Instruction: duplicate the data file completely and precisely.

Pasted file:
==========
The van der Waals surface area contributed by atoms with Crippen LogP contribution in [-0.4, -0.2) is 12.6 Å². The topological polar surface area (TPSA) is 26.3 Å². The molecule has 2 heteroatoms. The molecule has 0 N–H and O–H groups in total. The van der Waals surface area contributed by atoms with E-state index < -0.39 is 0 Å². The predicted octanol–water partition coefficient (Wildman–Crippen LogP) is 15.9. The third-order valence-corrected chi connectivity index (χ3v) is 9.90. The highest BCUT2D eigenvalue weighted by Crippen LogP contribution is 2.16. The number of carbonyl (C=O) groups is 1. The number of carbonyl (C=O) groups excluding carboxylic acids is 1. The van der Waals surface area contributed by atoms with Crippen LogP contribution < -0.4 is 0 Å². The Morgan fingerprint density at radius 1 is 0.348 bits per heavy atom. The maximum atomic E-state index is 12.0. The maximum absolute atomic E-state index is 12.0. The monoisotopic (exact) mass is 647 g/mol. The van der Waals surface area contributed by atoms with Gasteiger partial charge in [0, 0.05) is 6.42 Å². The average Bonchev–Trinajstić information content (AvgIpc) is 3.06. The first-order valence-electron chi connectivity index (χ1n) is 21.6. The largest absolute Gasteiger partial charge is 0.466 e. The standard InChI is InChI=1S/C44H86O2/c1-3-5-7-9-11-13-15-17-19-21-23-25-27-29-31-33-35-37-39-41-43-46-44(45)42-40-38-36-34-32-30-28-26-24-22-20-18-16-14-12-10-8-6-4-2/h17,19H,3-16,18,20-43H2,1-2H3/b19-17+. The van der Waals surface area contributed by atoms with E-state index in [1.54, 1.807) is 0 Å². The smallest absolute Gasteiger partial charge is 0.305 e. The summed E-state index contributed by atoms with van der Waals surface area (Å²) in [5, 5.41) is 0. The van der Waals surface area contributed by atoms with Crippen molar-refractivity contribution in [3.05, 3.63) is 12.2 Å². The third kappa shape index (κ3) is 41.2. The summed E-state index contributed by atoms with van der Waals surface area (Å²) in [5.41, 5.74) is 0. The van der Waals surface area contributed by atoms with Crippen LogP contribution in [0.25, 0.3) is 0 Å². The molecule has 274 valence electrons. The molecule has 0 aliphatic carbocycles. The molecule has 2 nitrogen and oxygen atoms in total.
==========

The van der Waals surface area contributed by atoms with Crippen LogP contribution in [-0.4, -0.2) is 12.6 Å². The topological polar surface area (TPSA) is 26.3 Å². The molecule has 2 heteroatoms. The molecule has 0 N–H and O–H groups in total. The van der Waals surface area contributed by atoms with E-state index < -0.39 is 0 Å². The predicted octanol–water partition coefficient (Wildman–Crippen LogP) is 15.9. The third-order valence-corrected chi connectivity index (χ3v) is 9.90. The highest BCUT2D eigenvalue weighted by Crippen LogP contribution is 2.16. The number of carbonyl (C=O) groups is 1. The number of carbonyl (C=O) groups excluding carboxylic acids is 1. The van der Waals surface area contributed by atoms with Crippen LogP contribution < -0.4 is 0 Å². The Morgan fingerprint density at radius 1 is 0.348 bits per heavy atom. The maximum atomic E-state index is 12.0. The maximum absolute atomic E-state index is 12.0. The monoisotopic (exact) mass is 647 g/mol. The van der Waals surface area contributed by atoms with Gasteiger partial charge in [0, 0.05) is 6.42 Å². The average Bonchev–Trinajstić information content (AvgIpc) is 3.06. The first-order valence-electron chi connectivity index (χ1n) is 21.6. The largest absolute Gasteiger partial charge is 0.466 e. The standard InChI is InChI=1S/C44H86O2/c1-3-5-7-9-11-13-15-17-19-21-23-25-27-29-31-33-35-37-39-41-43-46-44(45)42-40-38-36-34-32-30-28-26-24-22-20-18-16-14-12-10-8-6-4-2/h17,19H,3-16,18,20-43H2,1-2H3/b19-17+. The van der Waals surface area contributed by atoms with E-state index in [1.54, 1.807) is 0 Å². The smallest absolute Gasteiger partial charge is 0.305 e. The summed E-state index contributed by atoms with van der Waals surface area (Å²) in [5, 5.41) is 0. The van der Waals surface area contributed by atoms with Crippen molar-refractivity contribution in [3.05, 3.63) is 12.2 Å². The third kappa shape index (κ3) is 41.2. The summed E-state index contributed by atoms with van der Waals surface area (Å²) in [5.41, 5.74) is 0. The van der Waals surface area contributed by atoms with Crippen LogP contribution in [0.25, 0.3) is 0 Å². The molecule has 274 valence electrons. The molecule has 0 aliphatic carbocycles. The molecule has 2 nitrogen and oxygen atoms in total.